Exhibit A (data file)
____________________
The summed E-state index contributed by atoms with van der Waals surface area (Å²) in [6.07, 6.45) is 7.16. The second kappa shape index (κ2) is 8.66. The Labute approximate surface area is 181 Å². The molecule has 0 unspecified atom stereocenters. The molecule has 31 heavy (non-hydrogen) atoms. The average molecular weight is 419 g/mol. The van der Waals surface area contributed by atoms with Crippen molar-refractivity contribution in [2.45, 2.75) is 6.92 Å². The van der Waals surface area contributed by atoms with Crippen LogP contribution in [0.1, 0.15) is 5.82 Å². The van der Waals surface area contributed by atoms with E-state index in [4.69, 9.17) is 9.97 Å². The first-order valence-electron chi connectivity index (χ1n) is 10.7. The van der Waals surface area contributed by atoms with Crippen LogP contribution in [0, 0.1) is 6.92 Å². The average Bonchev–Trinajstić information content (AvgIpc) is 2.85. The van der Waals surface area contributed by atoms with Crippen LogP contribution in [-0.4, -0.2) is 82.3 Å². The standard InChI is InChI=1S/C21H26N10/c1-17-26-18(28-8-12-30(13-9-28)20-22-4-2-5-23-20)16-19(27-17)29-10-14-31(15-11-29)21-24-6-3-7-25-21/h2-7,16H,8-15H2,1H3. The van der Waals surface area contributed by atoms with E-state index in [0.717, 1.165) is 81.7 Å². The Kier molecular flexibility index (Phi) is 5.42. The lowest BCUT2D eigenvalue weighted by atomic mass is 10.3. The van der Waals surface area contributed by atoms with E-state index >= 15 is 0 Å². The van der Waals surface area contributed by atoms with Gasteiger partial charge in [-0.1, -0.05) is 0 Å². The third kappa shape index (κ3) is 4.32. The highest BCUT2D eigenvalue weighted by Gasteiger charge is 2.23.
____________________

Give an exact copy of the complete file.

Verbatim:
The summed E-state index contributed by atoms with van der Waals surface area (Å²) in [6.07, 6.45) is 7.16. The second kappa shape index (κ2) is 8.66. The Labute approximate surface area is 181 Å². The molecule has 0 unspecified atom stereocenters. The molecule has 31 heavy (non-hydrogen) atoms. The average molecular weight is 419 g/mol. The van der Waals surface area contributed by atoms with Crippen molar-refractivity contribution in [2.45, 2.75) is 6.92 Å². The van der Waals surface area contributed by atoms with Crippen LogP contribution in [0.1, 0.15) is 5.82 Å². The van der Waals surface area contributed by atoms with E-state index in [4.69, 9.17) is 9.97 Å². The first-order valence-electron chi connectivity index (χ1n) is 10.7. The van der Waals surface area contributed by atoms with Crippen LogP contribution in [0, 0.1) is 6.92 Å². The average Bonchev–Trinajstić information content (AvgIpc) is 2.85. The van der Waals surface area contributed by atoms with Crippen LogP contribution in [-0.4, -0.2) is 82.3 Å². The standard InChI is InChI=1S/C21H26N10/c1-17-26-18(28-8-12-30(13-9-28)20-22-4-2-5-23-20)16-19(27-17)29-10-14-31(15-11-29)21-24-6-3-7-25-21/h2-7,16H,8-15H2,1H3. The van der Waals surface area contributed by atoms with E-state index in [0.717, 1.165) is 81.7 Å². The Kier molecular flexibility index (Phi) is 5.42. The lowest BCUT2D eigenvalue weighted by atomic mass is 10.3. The van der Waals surface area contributed by atoms with E-state index >= 15 is 0 Å². The van der Waals surface area contributed by atoms with Gasteiger partial charge in [-0.1, -0.05) is 0 Å². The third kappa shape index (κ3) is 4.32. The highest BCUT2D eigenvalue weighted by Gasteiger charge is 2.23.